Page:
RESPONDING TO THE THREAT
OF SEA LEVEL RISE
PROCEEDINGS OF A FORUM
Prepared by Steve Olson
NATIONAL ACADEMY OF ENGINEERING
THE NATIONAL ACADEMIES PRESS
THE NATIONAL ACADEMIES PRESS500 Fifth Street NWWashington, DC 20001
NOTICE: The subject of this publication is the forum titled Responding to the Threat of Sea Level Rise held during the 2016 annual meeting of the National Academy of Engineering.
Opinions, findings, and conclusions expressed in this publication are those of the forum participants and not necessarily the views of the National Academy of Engineering.
Digital Object Identifier: https://doi.org/10.17226/24847
For more information about the National Academy of Engineering, visit the NAE home page at www.nae.edu.
Copyright 2017 by the National Academy of Sciences. All rights reserved.
Printed in the United States of America
Suggested citation: National Academy of Engineering. 2017. Responding to the Threat of Sea Level Rise: Proceedings of a Forum. Washington: National Academies Press. doi: https://doi.org/10.17226/24847.
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The headquarters building of the National Academies of Sciences, Engineering, and Medicine on the National Mall in Washington, DC, looks across the Vietnam Veterans and Lincoln memorials toward the Potomac River. Some day there may be a berm on the Mall that blocks the view of the Potomac.
As sea level continues to rise, so will the likelihood that the tidal portions of rivers like the Potomac will overflow into the cities through which they pass. Eventually, many of the world’s major cities may look like those in the Netherlands, ringed by dikes, berms, and dams.
Sea level rise was a major topic of the annual meeting of the National Academy of Engineering on October 9–10, 2016. Adaptation to it was the subject of a plenary lecture, on the first day of the meeting, by Robert J. Nicholls, professor of coastal engineering at the University of Southampton.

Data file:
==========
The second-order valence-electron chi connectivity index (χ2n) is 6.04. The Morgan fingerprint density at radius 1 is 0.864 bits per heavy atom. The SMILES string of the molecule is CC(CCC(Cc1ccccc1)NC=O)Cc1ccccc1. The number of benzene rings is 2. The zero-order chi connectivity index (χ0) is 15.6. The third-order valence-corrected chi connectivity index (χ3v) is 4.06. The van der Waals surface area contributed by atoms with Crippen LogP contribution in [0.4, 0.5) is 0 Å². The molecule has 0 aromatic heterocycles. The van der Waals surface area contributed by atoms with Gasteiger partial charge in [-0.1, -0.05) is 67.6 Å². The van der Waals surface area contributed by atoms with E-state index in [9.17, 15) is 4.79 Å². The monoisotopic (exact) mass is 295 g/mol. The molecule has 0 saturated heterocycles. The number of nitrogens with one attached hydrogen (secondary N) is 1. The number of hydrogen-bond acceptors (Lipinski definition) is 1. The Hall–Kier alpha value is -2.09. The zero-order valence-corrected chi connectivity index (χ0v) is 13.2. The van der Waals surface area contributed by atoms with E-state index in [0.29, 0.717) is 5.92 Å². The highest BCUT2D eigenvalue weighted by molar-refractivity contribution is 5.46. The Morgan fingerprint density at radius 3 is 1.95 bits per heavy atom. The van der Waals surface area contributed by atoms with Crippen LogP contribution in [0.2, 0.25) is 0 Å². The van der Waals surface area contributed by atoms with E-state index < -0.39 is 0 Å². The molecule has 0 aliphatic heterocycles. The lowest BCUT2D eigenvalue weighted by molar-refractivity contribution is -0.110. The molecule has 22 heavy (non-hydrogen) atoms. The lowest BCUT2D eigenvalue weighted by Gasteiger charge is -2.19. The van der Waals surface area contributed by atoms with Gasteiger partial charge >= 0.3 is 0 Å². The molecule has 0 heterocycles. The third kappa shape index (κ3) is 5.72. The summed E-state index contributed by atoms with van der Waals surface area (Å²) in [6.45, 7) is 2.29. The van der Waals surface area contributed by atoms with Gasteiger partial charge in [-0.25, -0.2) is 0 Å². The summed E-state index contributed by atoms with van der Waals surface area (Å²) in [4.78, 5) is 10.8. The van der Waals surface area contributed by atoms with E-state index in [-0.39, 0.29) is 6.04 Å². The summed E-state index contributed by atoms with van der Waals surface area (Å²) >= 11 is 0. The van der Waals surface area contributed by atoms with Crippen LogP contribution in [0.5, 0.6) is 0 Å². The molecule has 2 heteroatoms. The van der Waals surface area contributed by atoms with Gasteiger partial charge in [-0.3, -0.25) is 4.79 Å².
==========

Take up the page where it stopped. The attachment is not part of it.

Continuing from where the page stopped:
On the second day a forum on the same topic featured Nicholls as well as Bart de Jong, counselor for infrastructure and the environment at the Royal Netherlands Embassy; Bret J. Muilenburg, commander of the Naval Facilities Engineering Command; David Pearce, department manager of regional engineering for Consolidated Edison; and Kathleen D. White, head of the US Army Corps of Engineers’ Climate Preparedness and Resilience Community of Practice. Moderated by global affairs and economics journalist Ali Velshi, the forum was one of the most fascinating and informative held at an NAE annual meeting.
Adaptation to sea level rise was one of several mega-engineering initiatives discussed at the meeting. These initiatives, ranging from space travel to the creation of global communication networks to the exploration of the subatomic world, extend the bounds of human capabilities
and services to society. They not only solve problems of great importance but also define new limits that become technical “records to be broken” in the minds of the public and coming generations of engineers, scientists, and others who are dedicated to advancing our world.
Yet mega-engineering initiatives often are seen as products of science rather than engineering. While new scientific knowledge undoubtedly plays a role in such projects, I am puzzled by the absence of appropriate recognition of the engineering that created them, engineering that is invariably remarkable and unique. Certainly the ability to cope with rising sea levels will hinge on the ingenuity, creativity, and diligence of engineers.
This summary of the forum, which also incorporates material from Nicholls’ plenary presentation, outlines a rich and challenging set of problems for engineers, scientists, and those who work with them. The future rate and extent of sea level rise are highly uncertain, and responses to higher water levels will need to reflect this uncertainty.
Major societal institutions such as the military, utility companies, and city governments are taking measures to cope with sea level rise, and their experiences provide valuable lessons that engineers need to take into account. The measures involve different sectors of society and are often international, requiring high levels of collaboration.
Moreover, the problem will extend over many generations, requiring continuity of approaches and the continual preparation of new talent. Public understanding of both the threat and possible ways to deal with it is prerequisite to effective action.
At the core of the mission of the National Academy of Engineering are problems with just these characteristics. By focusing on topics such as sea level rise, we seek to advance the state of knowledge, public awareness and understanding of that knowledge, and the political will to act on what we know.
C. D. Mote, Jr.
National Academy of Engineering